Workshop VI

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Identifying Gifted English Language Learners – Barriers & Strategies to Meeting Their Needs

4.5% of high school dropouts are gifted, and they leave school in part because of school-related issues. One would expect a very small percentage of such children to drop out, given the ease with which they can excel in school. To expect more than one in ten would be hard to justify. Therefore, with only 2.27% of people scoring above 130 on IQ tests, to expect greater than 0.227% of dropouts to be gifted would be ostensibly far-fetched. Unfortunately, the actual percentage is closer to twenty times that. According to the Achievement Trap, this problem is even more pronounced among economically disadvantaged students.
 
Content – Activities are practical, easy-to-implement applications that complement the four strands of the G/T Curriculum Framework “Scholars & Knowledge”, including:
 
– Differentiated Curriculum
– Learning Styles: Visual, Auditory, Tactile, Kinesthetic, Global & Analytical
– Knowing Your Visual/Spatial Learners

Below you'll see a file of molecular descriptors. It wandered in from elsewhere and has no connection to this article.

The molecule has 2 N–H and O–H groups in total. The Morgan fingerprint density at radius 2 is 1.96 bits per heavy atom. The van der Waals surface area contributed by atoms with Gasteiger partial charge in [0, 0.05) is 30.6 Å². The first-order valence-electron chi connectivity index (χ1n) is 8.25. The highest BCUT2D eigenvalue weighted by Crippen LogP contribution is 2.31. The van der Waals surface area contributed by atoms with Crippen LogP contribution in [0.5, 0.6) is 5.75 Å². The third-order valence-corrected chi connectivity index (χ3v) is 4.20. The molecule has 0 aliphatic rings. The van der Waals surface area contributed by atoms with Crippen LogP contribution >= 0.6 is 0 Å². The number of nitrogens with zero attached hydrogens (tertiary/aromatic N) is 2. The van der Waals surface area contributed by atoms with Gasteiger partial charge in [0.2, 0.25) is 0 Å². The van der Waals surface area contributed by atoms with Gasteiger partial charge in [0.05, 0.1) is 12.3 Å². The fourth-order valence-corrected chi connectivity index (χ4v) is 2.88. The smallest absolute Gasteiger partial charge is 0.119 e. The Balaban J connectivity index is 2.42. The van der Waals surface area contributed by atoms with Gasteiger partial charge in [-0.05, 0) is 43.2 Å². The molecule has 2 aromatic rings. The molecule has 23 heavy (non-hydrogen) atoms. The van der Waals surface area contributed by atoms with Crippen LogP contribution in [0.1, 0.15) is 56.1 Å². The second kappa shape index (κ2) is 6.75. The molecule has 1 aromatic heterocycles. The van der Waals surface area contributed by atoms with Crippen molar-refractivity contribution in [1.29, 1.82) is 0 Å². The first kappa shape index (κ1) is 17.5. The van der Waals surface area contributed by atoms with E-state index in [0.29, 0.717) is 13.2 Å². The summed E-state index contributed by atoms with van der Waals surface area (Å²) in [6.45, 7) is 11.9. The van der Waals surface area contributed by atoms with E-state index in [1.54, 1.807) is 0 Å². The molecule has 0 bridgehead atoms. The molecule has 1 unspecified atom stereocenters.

– Defining Giftedness & It’s History
– Defining ESL vs. ELL vs. LEP 
– Identifying the G/T English Language Learners
– Strategies for Teaching Gifted English Language Learners
– Barriers for Limited English Proficiency Students
– Learning Styles: Pitch to Their Strengths
– How to “Think Outside the Box”
– 7 Tips for Increasing Brain Power
– Lateral Thinking Skills: Mind Games
– Top Teacher recommended .com Sites
– 10 Inclusional Steps for the Gifted

– The Varied Faces of G/T Students: Traditional, Students From Poverty, ELL & Twice Exceptional
– Gifted Students At-Risk
– Five Learning Strategies to Engage Struggling Students
– Top 10 Ways to Annoy a Gifted Student: What to avoid
– Stealth Giftedness

– Critical Thinking In Everyday Life
– Exploring the 21st Century Literacies: Visual, Media, Digital, Environmental, Informational, Global & Emotional
– School-Wide Cluster Grouping Model

– STAAR Stomach? 10 tips to ease student anxiety
– 25 Steps to Cultivate Lifelong Learning